Let's talk about espresso. As a Starbucks barista who moved from a core store (most Starbucks stores you are used to) to a reserve bar (elevated Starbucks store) I moved from an automatic mastrena to a classic black eagle espresso machine. I no longer press a button and have the machine do all the work for me. I now control the grind, dosing, tamping, and brewing of the espresso. Because of this I wanted to delve deeper in to the art of pulling espresso.
The basic idea of espresso is water forced through finely ground coffee at about 9 bars or 130 pounds of pressure. There are three layers in the final espresso that Starbucks recognizes and looks for; the heart, body, and crema. The heart is the darkest layer at the bottom of the espresso. The body is a lighter brown middle section. And the crema is the lightest brown foam that naturally forms as the espresso pulls. The crema is what the specialty coffee world focuses on because this layer of espresso is what gives you the contrast necessary for pouring latte art.
We begin our espresso journey by dosing the correct amount of ground coffee into our portafilter (the metal basket and handle of an espresso machine). According to the Specialty Coffee Association, the ideal weight of espresso is between 14-18g of coffee. All though there is a growing movement within the community to dose between 18-20g of coffee. It is also important to have the correct grind at this stage. Depending on the grinder you use, you may have to trouble shoot until you find the perfect combination. Generally speaking you want a fine enough grind that the entire espresso pulling process takes 20-30 seconds and the resulting weight is 2 oz. of liquid.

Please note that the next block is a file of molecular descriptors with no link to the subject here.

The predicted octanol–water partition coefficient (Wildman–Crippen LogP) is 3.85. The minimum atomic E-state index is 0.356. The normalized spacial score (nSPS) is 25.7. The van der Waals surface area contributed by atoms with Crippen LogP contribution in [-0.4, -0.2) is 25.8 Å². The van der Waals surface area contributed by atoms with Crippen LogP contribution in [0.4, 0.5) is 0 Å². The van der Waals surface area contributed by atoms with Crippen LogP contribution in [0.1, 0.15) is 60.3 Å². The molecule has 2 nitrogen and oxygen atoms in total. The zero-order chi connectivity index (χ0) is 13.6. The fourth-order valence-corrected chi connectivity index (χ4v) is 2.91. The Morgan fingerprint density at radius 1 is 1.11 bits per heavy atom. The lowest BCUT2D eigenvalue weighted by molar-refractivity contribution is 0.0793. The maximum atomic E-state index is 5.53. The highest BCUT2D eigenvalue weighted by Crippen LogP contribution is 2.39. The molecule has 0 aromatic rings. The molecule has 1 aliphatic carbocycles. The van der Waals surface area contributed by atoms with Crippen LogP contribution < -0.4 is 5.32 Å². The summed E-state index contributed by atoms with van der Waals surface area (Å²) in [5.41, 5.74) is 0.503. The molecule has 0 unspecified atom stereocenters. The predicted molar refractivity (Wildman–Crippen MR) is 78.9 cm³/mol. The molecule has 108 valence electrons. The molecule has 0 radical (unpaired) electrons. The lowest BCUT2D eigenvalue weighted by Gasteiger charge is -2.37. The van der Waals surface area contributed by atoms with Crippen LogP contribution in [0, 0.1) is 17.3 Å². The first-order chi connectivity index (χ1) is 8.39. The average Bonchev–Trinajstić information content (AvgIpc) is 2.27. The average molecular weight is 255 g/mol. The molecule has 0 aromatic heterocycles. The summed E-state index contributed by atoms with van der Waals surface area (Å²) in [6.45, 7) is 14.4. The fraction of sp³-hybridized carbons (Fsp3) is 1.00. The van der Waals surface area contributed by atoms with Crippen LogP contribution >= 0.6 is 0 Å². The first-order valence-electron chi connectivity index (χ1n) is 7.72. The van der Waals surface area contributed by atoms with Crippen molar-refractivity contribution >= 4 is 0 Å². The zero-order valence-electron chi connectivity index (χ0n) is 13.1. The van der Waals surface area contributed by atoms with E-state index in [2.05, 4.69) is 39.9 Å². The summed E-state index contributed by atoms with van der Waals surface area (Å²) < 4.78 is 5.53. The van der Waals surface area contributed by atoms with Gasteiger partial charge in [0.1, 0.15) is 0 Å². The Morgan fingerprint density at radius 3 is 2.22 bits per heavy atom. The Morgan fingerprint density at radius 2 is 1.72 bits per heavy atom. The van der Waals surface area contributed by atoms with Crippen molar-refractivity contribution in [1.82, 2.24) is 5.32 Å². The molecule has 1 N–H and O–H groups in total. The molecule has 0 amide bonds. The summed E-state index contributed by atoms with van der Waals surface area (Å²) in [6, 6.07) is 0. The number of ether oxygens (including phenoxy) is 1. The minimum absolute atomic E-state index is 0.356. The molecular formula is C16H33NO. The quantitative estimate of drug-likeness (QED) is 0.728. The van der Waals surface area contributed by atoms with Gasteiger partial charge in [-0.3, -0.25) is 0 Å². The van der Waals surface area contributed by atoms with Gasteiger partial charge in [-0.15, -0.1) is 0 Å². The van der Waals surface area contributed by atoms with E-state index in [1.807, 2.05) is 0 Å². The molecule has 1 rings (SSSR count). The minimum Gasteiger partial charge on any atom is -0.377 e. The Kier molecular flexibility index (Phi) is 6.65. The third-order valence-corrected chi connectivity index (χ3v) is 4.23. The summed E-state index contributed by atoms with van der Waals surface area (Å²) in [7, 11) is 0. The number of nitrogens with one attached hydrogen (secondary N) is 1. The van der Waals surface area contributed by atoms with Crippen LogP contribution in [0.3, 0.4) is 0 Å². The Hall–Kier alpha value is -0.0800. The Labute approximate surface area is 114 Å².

Next you tamp the espresso. The term 'tamping' means to compress the coffee grounds. This stage is important because if not done properly the resulting espresso may taste sour or bitter. The water must be able to evenly pass through the coffee for the optimal extraction. When tamping you are pushing down with about 20 pounds of force which is not as much as you might think. If you tamp too hard the puck will become too compact which will interrupt the water's path through it. If you do not tamp hard enough the air will not be pushed out of the puck and the water will not flow evenly through the puck. In episode 25 on the podcast "Stone Creek Coffee", the two hosts talk about using a bathroom scale to measure just how much (or how little) 20 pounds of pressure is. Of course, you should first wrap up the scale or your tamp to avoid any gross cross-contamination. Another important aspect of the tamp is hand position. You are looking for your thumb to be pointed down towards your portafilter and your wrist to be straight. This is going to help you protect your wrists from repetitive injuries.
Once you are finished tamping, your puck should be smooth and flat. You can then insert your portafilter into your espresso machine making sure to lock it into place. A pro-tip is to turn on your machine for a few seconds before inserting the portafilter to warm up the group head and clear any remaining grounds from previous espresso. With the portafilter inserted you are ready to brew your espresso!
Depending on your machine you may have one that automatically stops after a certain amount of water has been dispersed, or you may have to stop it yourself. My home espresso machine, the breville duo-temp pro, requires you to stop the water yourself. Another important thing to note is the temperature of the water. You are looking for a water temperature of between 195-205 degrees Fahrenheit or 90-95 degrees Celsius. When pulling espresso, I start a stop watch and pull directly into a cup on top of a scale. I am looking for my espresso to reach the desired 2 oz. in 20-30 seconds.
If your espresso is not reaching 2 oz. in 20-30 seconds you may want to double check your grind. It is possible the grind is too fine which is not allowing the water to pass through quickly enough. If the espresso is reaching 2 oz. sooner than 20 seconds your grind may be too coarse allowing the water to pass much too quickly through the puck.
This process may seem daunting, but I promise the perfect shot of espresso makes it all worthwhile.